I'm not sure if anyone keeps bees as pets (lol!) but I've decided to post my experience with them on Pet Pride this week. For more Pet Pride click here


  1. What a scary fight, but I'm glad you figured out where they were coming from. We had a similar expereince in our house 5 years ago with yellow jackets. More and more kept appearing. An exterminator finally discovered they had gotten into the attic trough a small hole in the siding of our house and were coming through a small gap by a light fixture over the kitchen sink.

  2. They were trying to make a nest in our attic and then smelled food cooking (our dinner) and so in they swarmed. We affectionately call yellow jackets "meat bees" here, because they actually do eat meats, and they take bites out of people.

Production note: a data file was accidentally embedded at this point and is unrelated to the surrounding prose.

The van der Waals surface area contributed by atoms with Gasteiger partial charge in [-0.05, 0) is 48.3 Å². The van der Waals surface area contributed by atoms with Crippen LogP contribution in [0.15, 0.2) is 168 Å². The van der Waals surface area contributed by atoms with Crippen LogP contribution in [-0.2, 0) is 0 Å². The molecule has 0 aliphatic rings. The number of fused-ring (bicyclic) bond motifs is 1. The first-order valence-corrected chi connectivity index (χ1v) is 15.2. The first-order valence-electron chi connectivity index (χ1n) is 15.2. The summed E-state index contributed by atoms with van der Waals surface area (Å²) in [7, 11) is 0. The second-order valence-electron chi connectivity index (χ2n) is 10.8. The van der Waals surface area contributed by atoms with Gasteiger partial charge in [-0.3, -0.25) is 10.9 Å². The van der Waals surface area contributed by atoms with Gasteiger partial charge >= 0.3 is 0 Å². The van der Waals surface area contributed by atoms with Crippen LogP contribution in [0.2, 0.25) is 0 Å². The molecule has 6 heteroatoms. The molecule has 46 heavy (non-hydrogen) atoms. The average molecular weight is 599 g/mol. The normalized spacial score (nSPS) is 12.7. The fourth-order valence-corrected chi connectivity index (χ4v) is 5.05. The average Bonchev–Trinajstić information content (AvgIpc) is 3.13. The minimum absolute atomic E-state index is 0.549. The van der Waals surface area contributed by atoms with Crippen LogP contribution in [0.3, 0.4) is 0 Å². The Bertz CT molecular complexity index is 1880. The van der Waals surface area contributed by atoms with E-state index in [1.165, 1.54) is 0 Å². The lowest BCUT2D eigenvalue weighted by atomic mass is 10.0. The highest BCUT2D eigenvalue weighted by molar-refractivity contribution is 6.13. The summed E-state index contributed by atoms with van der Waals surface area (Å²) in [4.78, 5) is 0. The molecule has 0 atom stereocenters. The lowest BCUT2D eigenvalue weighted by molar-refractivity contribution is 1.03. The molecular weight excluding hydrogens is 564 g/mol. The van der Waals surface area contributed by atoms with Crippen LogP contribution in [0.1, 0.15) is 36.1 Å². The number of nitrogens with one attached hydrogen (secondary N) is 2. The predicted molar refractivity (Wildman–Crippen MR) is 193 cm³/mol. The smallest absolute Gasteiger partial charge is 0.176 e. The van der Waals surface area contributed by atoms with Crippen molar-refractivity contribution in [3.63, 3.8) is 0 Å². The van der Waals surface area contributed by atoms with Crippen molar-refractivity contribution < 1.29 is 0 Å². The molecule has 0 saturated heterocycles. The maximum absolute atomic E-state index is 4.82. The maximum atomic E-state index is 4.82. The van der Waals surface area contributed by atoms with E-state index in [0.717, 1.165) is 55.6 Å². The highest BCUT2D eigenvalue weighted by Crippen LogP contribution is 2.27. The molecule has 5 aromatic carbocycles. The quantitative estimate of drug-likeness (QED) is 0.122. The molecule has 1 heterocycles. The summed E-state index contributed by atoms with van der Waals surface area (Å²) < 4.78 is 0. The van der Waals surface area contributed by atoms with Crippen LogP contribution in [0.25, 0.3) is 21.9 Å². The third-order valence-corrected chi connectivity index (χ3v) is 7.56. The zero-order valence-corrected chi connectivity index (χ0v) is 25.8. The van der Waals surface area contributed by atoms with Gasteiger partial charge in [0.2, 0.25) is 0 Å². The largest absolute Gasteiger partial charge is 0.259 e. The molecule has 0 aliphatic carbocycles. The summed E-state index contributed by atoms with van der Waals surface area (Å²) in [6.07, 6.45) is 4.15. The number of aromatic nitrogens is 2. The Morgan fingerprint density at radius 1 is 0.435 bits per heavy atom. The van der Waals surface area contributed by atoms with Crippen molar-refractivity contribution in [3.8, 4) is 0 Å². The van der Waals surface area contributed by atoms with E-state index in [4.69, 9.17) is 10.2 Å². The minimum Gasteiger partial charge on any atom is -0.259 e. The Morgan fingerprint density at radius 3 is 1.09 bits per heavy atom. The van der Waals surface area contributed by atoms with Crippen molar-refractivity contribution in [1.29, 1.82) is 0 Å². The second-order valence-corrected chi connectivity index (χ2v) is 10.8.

3. What an incredible mystery you have solved. I know what you mean about not killing things. But, sometimes....
    Had wasps in an attic that came through light sockets by the 100s. Only choice was to bomb the place. Especially as my (x) husband was alergic.
    It was creepy.

  4. Ah, to Bee or not to bee, that is the question. I am not casting aspersions but had you remained calm, the whole drama would not have occurred, you would not hage a mildly guilty conscience and we would have missed out on this delightful story. You are so right, it was your agitatin which made them angry, especially thwacking at them. Sudden movements really fringten bees.
    I am glad your house is now a bee free zone.
    I wonder how you could milk their hive of honey.....hmmmm